Mercury Rising 鳯女

Politics, life, and other things that matter

Follow Occupy May Day protests

Posted by Charles II on May 1, 2012

Greg Mitchell has been doing yeoman’s work (via Meteor Blades, DK)

I remain a little disheartened by some of the ahistorical and vapid rhetoric I hear from Occupy. For example, Marina Sitrin and Amin Hussein are unwilling to say that violent tactics should be excluded. Hussein really should know better. His first protest movement was the First Intifada. While that actually went a lot better than the Second Intifada, this is what a sympathetic account says:

The Palestinians realized that their greatest power lay in mass civil disobedience — boycotting Israeli goods, refusing to pay taxes to Israel, establishing their own mobile medical clinics, providing social services, organizing strikes and demonstrations and unarmed confrontations. The tactics they used took Israel unawares and captured the attention of a hitherto unreceptive Western media. Specifically, the images of Palestinian boys throwing stones at advancing armored tanks totally upended the David and Goliath myth that Israel had propagated so effectively….

This is precisely what Chris Hedges points out in the debate in asserting that the power of protest movements is in their powerlessness. Kids with rocks against tanks is essentially non-violent protest, since there’s no chance of the rocks killing anyone. Any protest movement can only succeed by getting people–especially people inside the power structure–off the sidelines and supporting the movement.

This gets obscured in vapid rhetoric, as illustrated by the DemocracyNow debate, when panelists challenge the meaning of words like “movement” and “we”. It may sound clever to say that this is not a movement, it’s an attempt to stop things. It might even be wise to re-consider words, since they can limit creativity as well as enhance it. But really. Most past movements have been attempts to stop things. What is a factory strike, after all, except an attempt to stop production? Being clever with words doesn’t change the underlying reality.

And I think there’s a certain element of narcissism in refusing to define goals. Sure, getting very specific just leads to conflict. But there should be general agreement that corporations have too much power relative to individuals and wealthy individuals too much power relative to everyone else. So there should be no objection whatsoever that a goal of the movement should be to equalize how much power any individual or entity possesses.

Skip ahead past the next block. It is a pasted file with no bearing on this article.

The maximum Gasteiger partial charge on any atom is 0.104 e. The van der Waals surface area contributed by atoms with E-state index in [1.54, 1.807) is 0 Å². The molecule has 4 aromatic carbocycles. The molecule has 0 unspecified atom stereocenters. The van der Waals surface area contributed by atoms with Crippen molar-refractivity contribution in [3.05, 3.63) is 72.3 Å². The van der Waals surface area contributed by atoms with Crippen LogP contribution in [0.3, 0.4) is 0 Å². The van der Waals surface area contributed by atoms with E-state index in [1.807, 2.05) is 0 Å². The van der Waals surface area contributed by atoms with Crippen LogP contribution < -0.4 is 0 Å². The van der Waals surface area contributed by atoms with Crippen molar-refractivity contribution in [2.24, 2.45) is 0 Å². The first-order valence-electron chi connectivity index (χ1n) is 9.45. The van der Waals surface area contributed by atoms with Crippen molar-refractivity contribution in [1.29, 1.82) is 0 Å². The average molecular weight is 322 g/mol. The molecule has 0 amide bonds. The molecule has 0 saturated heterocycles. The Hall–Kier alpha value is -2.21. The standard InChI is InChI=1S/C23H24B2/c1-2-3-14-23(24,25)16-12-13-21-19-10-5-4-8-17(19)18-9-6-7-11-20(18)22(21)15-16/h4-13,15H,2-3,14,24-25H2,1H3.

I do believe that Occupy is performing a valuable function in teaching people what real democracy looks like. Maintaining what they call a “horizontal structure” (what the rest of us might call “pure democracy”) not only helps to develop everyone, it helps to make everyone a leader–and therefore immunizes the movement against divide-and-conquer tactics. But I wish that the movement would listen a little more to the old fogies, who were once at exactly the same place that Occupy is, and know what went wrong and why. The old saying goes that if you learn from the past, you get wisdom, and if you don’t, then you get experience.

I suspect Occupy is going to get a lot of experience.
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Adding: Now that the Ohio bridge plot can conveniently be connected to Occupy, despite the fact that it almost certainly could not have reached the level of a conspiracy without the generous assistance of the federal government, the usual suspects (FOX) will doubtless smear the entire movement.

Not that that will solve any of the grievances that are behind the Occupy movement.

4 Responses to “Follow Occupy May Day protests”

  1. Too many of the Occupiers are glibertarian techie kids who because they grew up in the US were taught to fear reading the sort of political and economic texts that European college kids read as a matter of course. So they keep trying to do leaderless movements and they keep getting their movements gamed and hijacked by black bloc jerks and other dingbats.

    The Pirate Party in Germany, like the Occupiers, are made up at their core of a similar group of college kids as the Occupiers; the main difference is that enough of them don’t think that being effective — or knowing one’s political economy — is a sin, which is why they have seats in the German parliament.

    • Charles II said

      Well, like I say, I think leaderlessness is potentially a benefit. In the US, movements are typically destroyed through assassinating, jailing, or discrediting their leaders. The problem arises because Occupy does not have a clear set of goals and values except for inclusivity. Combining no leader, no goals, and the only value being “we’ll listen to anyone” is a recipe for something bad.

      • The “something bad” being in large part their utter vulnerability to being hijacked by idiot leeches with less brains but more willpower, but who aren’t brave enough to stand alone.

  2. jo6pac said

    PW I agree like the fbi

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